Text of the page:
A gourmet popcorn company is suing a former executive that it accuses of stealing corporate data, including secret recipes.

CHICAGO — Garrett Popcorn Shops says it guards its recipes so closely that only three employees have access to the information, by verifying their identity via thumbprint.

The company, whose formal name is Caramel Crisp, filed a federal lawsuit last week against one of those three people who it says was fired in early March, alleging that more than 5,000 files were wrongfully downloaded in the days before the termination, putting its secret recipes at risk.

The former employee, Aisha Putnam, served as the director of research and development for about four years at the Chicago gourmet popcorn chain, according to the lawsuit, filed in U.S. District Court for the Northern District of Illinois. In that role, she had access to some of Garrett’s highly confidential trade secrets, along with the CEO and a vice president, the lawsuit states.

The release of Garrett’s secret recipes, formulas and other trade secrets “would be severely detrimental” to its business and “cause irreparable harm,” the lawsuit states.

“Once it has been shared, there is no way to ‘undo’ the disclosure,” the complaint says.

Putnam did not respond to a request for comment.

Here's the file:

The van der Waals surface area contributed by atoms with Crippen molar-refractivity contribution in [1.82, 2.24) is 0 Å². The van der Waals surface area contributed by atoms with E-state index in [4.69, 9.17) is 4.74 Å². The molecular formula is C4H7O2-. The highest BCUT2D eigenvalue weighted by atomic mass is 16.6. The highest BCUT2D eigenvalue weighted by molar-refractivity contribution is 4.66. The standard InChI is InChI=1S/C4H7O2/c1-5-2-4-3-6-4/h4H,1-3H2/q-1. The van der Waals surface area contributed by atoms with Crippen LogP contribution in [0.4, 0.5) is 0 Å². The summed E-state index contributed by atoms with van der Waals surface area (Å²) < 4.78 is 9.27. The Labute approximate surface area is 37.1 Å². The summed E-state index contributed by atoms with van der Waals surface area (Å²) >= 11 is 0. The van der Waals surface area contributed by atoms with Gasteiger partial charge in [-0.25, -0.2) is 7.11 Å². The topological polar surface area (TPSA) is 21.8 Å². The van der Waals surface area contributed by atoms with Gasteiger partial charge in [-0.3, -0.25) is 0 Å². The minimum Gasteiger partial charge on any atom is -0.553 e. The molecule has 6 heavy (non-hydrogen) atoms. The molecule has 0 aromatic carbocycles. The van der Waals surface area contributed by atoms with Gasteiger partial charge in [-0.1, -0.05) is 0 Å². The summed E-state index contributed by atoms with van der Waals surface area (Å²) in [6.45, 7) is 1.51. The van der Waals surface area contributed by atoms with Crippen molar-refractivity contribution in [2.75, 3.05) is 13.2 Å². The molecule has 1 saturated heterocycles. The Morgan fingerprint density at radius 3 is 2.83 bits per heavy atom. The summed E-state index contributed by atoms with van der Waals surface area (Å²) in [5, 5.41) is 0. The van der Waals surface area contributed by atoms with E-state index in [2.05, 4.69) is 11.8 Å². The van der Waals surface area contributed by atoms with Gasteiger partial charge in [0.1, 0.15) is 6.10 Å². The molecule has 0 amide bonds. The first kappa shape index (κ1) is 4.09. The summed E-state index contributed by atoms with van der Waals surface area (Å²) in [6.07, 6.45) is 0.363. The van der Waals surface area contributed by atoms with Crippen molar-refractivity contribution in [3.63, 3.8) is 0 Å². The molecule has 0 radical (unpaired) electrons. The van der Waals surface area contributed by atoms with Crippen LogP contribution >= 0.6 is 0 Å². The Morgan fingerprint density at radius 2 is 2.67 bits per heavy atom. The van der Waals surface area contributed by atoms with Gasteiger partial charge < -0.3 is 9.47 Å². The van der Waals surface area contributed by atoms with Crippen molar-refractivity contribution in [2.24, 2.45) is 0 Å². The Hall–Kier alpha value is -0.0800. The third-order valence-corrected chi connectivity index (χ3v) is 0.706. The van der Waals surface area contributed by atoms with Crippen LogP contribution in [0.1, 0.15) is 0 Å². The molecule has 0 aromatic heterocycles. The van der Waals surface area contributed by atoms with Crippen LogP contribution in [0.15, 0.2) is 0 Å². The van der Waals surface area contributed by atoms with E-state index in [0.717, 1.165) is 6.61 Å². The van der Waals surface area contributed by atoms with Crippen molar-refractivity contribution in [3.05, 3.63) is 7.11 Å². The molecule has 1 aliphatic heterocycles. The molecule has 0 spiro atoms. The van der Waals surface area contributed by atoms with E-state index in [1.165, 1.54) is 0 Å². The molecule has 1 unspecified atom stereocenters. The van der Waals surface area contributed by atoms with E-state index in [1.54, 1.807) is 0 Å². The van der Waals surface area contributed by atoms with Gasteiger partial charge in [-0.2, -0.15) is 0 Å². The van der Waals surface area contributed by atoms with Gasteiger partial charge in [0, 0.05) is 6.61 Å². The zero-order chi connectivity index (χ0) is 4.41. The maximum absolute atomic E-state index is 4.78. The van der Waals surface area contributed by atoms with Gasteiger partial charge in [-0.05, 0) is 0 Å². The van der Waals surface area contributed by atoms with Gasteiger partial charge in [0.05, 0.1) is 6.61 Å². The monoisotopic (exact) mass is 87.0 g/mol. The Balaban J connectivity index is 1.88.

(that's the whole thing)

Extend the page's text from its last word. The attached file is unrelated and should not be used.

Though Putnam signed confidentiality agreements throughout her tenure, she found out that she would be fired and began to download Garrett’s secret information, according to the lawsuit. She allegedly saved the information to a USB drive and sent it to her personal email account, the lawsuit states.

The information Putnam sent herself included pricing, product processes, distribution agreements, supplier information, market research and more, according to the suit.

When Putnam was fired, the lawsuit alleges, she took with her a USB drive to which she had copied more than 5,400 files, containing the “overwhelmingly vast amount of data” that had ever been stored on her work computer or provided to her.

After Putnam left the company, she signed a document saying she deleted all the information in her possession protected by one of the confidentiality agreements, but she refused a forensic review of her electronic devices, according to the lawsuit. Garrett “reasonably doubts that Putnam is now suddenly telling the truth about her actions,” the lawsuit states.

The company said in the lawsuit that it will continue to suffer harm until the court enters a restraining order against Putnam that stops her from using, possessing or benefiting from the trade secrets.

Garrett and attorneys representing Putnam and Garrett did not immediately respond to requests for comment.